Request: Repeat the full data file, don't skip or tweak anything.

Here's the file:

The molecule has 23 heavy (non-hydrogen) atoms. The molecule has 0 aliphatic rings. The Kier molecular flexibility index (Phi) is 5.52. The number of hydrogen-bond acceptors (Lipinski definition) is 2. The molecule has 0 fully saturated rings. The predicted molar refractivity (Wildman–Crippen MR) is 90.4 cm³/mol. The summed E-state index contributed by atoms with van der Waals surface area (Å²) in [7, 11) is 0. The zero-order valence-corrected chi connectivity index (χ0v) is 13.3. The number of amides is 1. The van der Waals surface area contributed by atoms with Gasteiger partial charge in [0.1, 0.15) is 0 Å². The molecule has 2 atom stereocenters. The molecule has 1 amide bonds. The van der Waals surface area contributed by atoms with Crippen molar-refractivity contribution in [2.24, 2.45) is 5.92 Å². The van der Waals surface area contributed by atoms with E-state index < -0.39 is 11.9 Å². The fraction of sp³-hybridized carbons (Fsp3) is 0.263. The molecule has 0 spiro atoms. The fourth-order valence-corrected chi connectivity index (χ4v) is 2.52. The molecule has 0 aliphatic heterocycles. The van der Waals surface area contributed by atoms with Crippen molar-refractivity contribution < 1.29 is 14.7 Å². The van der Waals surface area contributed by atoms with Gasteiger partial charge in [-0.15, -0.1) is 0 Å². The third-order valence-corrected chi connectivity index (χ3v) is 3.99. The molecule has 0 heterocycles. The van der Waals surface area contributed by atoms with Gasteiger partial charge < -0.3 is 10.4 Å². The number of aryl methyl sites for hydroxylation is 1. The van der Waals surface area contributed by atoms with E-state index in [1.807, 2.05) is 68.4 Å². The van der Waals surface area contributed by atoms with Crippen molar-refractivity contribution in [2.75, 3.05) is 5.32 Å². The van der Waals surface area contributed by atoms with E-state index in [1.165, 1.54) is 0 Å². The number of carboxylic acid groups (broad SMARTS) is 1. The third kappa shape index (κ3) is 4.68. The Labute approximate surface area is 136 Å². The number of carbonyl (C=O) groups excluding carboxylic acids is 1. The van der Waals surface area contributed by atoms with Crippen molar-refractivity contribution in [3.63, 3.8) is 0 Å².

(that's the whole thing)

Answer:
The molecule has 23 heavy (non-hydrogen) atoms. The molecule has 0 aliphatic rings. The Kier molecular flexibility index (Phi) is 5.52. The number of hydrogen-bond acceptors (Lipinski definition) is 2. The molecule has 0 fully saturated rings. The predicted molar refractivity (Wildman–Crippen MR) is 90.4 cm³/mol. The summed E-state index contributed by atoms with van der Waals surface area (Å²) in [7, 11) is 0. The zero-order valence-corrected chi connectivity index (χ0v) is 13.3. The number of amides is 1. The van der Waals surface area contributed by atoms with Gasteiger partial charge in [0.1, 0.15) is 0 Å². The molecule has 2 atom stereocenters. The molecule has 1 amide bonds. The van der Waals surface area contributed by atoms with Crippen molar-refractivity contribution in [2.24, 2.45) is 5.92 Å². The van der Waals surface area contributed by atoms with E-state index < -0.39 is 11.9 Å². The fraction of sp³-hybridized carbons (Fsp3) is 0.263. The molecule has 0 spiro atoms. The fourth-order valence-corrected chi connectivity index (χ4v) is 2.52. The molecule has 0 aliphatic heterocycles. The van der Waals surface area contributed by atoms with Crippen molar-refractivity contribution < 1.29 is 14.7 Å². The van der Waals surface area contributed by atoms with Gasteiger partial charge in [-0.15, -0.1) is 0 Å². The third-order valence-corrected chi connectivity index (χ3v) is 3.99. The molecule has 0 heterocycles. The van der Waals surface area contributed by atoms with Gasteiger partial charge < -0.3 is 10.4 Å². The number of aryl methyl sites for hydroxylation is 1. The van der Waals surface area contributed by atoms with E-state index in [1.807, 2.05) is 68.4 Å². The van der Waals surface area contributed by atoms with Crippen molar-refractivity contribution in [2.75, 3.05) is 5.32 Å². The van der Waals surface area contributed by atoms with E-state index in [1.165, 1.54) is 0 Å². The number of carboxylic acid groups (broad SMARTS) is 1. The third kappa shape index (κ3) is 4.68. The Labute approximate surface area is 136 Å². The number of carbonyl (C=O) groups excluding carboxylic acids is 1. The van der Waals surface area contributed by atoms with Crippen molar-refractivity contribution in [3.63, 3.8) is 0 Å².